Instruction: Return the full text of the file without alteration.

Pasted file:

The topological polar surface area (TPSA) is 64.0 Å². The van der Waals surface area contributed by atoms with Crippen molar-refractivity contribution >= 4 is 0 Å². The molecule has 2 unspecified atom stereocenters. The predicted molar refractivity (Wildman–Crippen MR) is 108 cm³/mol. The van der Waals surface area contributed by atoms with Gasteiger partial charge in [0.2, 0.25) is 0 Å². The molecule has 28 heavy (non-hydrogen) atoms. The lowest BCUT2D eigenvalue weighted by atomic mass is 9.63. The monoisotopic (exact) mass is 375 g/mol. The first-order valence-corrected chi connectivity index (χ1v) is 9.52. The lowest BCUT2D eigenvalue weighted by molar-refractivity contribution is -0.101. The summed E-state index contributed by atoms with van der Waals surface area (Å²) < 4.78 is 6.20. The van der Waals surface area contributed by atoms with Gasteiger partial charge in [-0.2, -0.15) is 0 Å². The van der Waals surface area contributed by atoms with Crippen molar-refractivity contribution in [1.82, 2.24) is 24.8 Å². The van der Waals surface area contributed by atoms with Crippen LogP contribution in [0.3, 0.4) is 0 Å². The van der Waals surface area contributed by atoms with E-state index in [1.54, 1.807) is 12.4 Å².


The topological polar surface area (TPSA) is 64.0 Å². The van der Waals surface area contributed by atoms with Crippen molar-refractivity contribution >= 4 is 0 Å². The molecule has 2 unspecified atom stereocenters. The predicted molar refractivity (Wildman–Crippen MR) is 108 cm³/mol. The van der Waals surface area contributed by atoms with Gasteiger partial charge in [0.2, 0.25) is 0 Å². The molecule has 28 heavy (non-hydrogen) atoms. The lowest BCUT2D eigenvalue weighted by atomic mass is 9.63. The monoisotopic (exact) mass is 375 g/mol. The first-order valence-corrected chi connectivity index (χ1v) is 9.52. The lowest BCUT2D eigenvalue weighted by molar-refractivity contribution is -0.101. The summed E-state index contributed by atoms with van der Waals surface area (Å²) < 4.78 is 6.20. The van der Waals surface area contributed by atoms with Gasteiger partial charge in [-0.2, -0.15) is 0 Å². The van der Waals surface area contributed by atoms with Crippen molar-refractivity contribution in [1.82, 2.24) is 24.8 Å². The van der Waals surface area contributed by atoms with Crippen LogP contribution in [0.3, 0.4) is 0 Å². The van der Waals surface area contributed by atoms with E-state index in [1.54, 1.807) is 12.4 Å².